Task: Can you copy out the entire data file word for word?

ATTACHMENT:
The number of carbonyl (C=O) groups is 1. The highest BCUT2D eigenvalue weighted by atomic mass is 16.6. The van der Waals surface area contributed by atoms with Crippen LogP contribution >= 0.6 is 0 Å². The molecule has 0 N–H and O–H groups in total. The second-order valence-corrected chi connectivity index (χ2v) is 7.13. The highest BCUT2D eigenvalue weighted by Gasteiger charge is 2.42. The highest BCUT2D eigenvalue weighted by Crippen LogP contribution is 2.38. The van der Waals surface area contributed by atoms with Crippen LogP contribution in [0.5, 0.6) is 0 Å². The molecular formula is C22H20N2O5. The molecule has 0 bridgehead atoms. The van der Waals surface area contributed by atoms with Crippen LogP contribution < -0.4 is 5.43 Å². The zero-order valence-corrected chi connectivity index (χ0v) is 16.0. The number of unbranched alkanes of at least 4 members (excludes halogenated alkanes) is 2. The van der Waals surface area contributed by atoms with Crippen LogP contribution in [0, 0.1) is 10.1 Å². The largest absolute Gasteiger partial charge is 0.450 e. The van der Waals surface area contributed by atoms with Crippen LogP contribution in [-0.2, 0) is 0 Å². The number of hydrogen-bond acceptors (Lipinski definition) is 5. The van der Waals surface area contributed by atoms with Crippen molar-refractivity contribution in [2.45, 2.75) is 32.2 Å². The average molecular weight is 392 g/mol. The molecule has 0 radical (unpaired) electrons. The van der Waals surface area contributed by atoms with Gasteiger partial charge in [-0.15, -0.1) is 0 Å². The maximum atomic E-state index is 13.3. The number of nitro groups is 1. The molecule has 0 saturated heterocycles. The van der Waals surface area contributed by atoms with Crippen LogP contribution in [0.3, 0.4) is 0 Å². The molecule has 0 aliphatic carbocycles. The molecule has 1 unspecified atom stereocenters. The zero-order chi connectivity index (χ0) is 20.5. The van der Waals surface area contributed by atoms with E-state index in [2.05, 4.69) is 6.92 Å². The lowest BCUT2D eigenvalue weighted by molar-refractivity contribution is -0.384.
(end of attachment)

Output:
The number of carbonyl (C=O) groups is 1. The highest BCUT2D eigenvalue weighted by atomic mass is 16.6. The van der Waals surface area contributed by atoms with Crippen LogP contribution >= 0.6 is 0 Å². The molecule has 0 N–H and O–H groups in total. The second-order valence-corrected chi connectivity index (χ2v) is 7.13. The highest BCUT2D eigenvalue weighted by Gasteiger charge is 2.42. The highest BCUT2D eigenvalue weighted by Crippen LogP contribution is 2.38. The van der Waals surface area contributed by atoms with Crippen LogP contribution in [0.5, 0.6) is 0 Å². The molecular formula is C22H20N2O5. The molecule has 0 bridgehead atoms. The van der Waals surface area contributed by atoms with Crippen LogP contribution < -0.4 is 5.43 Å². The zero-order valence-corrected chi connectivity index (χ0v) is 16.0. The number of unbranched alkanes of at least 4 members (excludes halogenated alkanes) is 2. The van der Waals surface area contributed by atoms with Crippen LogP contribution in [0, 0.1) is 10.1 Å². The largest absolute Gasteiger partial charge is 0.450 e. The van der Waals surface area contributed by atoms with Crippen LogP contribution in [-0.2, 0) is 0 Å². The number of hydrogen-bond acceptors (Lipinski definition) is 5. The van der Waals surface area contributed by atoms with Crippen molar-refractivity contribution in [2.45, 2.75) is 32.2 Å². The average molecular weight is 392 g/mol. The molecule has 0 radical (unpaired) electrons. The van der Waals surface area contributed by atoms with Gasteiger partial charge in [-0.15, -0.1) is 0 Å². The maximum atomic E-state index is 13.3. The number of nitro groups is 1. The molecule has 0 saturated heterocycles. The van der Waals surface area contributed by atoms with Crippen LogP contribution in [0.3, 0.4) is 0 Å². The molecule has 0 aliphatic carbocycles. The molecule has 1 unspecified atom stereocenters. The zero-order chi connectivity index (χ0) is 20.5. The van der Waals surface area contributed by atoms with E-state index in [2.05, 4.69) is 6.92 Å². The lowest BCUT2D eigenvalue weighted by molar-refractivity contribution is -0.384.